Don't believe me? Do a search for any question closed and re-opened as a duplicate; and see how much reputation or views a user got out of asking the question. I guarantee it's a non-trivial amount -- and when you have low reputation, any amount helps.

That's why I believe that any question that is closed as a duplicate should have the points for both the question asker forfeited from it, and the answerer should have his answer merged with other answerers.

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Agreed. As it stands the incentives are to ask and answer duplicates, which results in behavior counter to the stated goal of collecting authoritative answers in one place. Though as cletus mentions the existence of duplicates is not per se bad: they improve searchability. –  dmckee Oct 17 '09 at 14:47
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They do improve searchability; but I think that duplicate answers should be culled (and have the reputation removed from them) and duplicate questions should have the reputation stripped from the question. Otherwise you just reinforce the idea that as long as you can get 50 reputation from asking a duplicate, you're ok. –  George Stocker Oct 17 '09 at 16:09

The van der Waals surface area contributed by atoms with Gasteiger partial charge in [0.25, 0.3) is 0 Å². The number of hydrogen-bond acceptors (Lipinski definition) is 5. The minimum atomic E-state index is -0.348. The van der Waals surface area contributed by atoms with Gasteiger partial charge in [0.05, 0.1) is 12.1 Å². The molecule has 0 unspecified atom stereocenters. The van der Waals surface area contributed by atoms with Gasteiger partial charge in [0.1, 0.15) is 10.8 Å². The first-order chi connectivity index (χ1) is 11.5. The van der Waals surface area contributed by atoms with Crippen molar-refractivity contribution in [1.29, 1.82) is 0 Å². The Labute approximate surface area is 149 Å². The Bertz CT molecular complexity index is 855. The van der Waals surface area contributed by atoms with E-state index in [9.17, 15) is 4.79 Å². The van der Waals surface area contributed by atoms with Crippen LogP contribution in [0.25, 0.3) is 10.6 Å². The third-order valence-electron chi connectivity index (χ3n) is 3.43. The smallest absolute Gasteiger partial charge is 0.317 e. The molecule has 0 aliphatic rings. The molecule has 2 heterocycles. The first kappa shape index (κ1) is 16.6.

Maybe duplicate questions should be "linked" as answers to that question, so that the same answer can be sort of shared among all the duplicates. That way, one answer will float to the top and we'll stop giving away free reputation for easy questions answered before they get closed. –  Super Long Names are Hilarious Oct 18 '09 at 0:55

If a question is a duplicate, and you have the power to close questions, then close it as a duplicate. If you don't, then post a link in the comments to the question that it duplicates.

If the question is not a duplicate, then it's free game, even though it could be easy to answer. The end goal is for Stack Overflow to become a knowledge base for all programming questions, even the easy ones. I suggest you take the free rep when you can get it.

While I can sympathize with the desire to educate these people about how to effectively search for the answers to their questions, on Stack Overflow the primary objective is to answer the question. If you want to slip something in at the end about how to find more information, feel free, but lmgtfy answers are frowned upon, and are likely to get downvoted.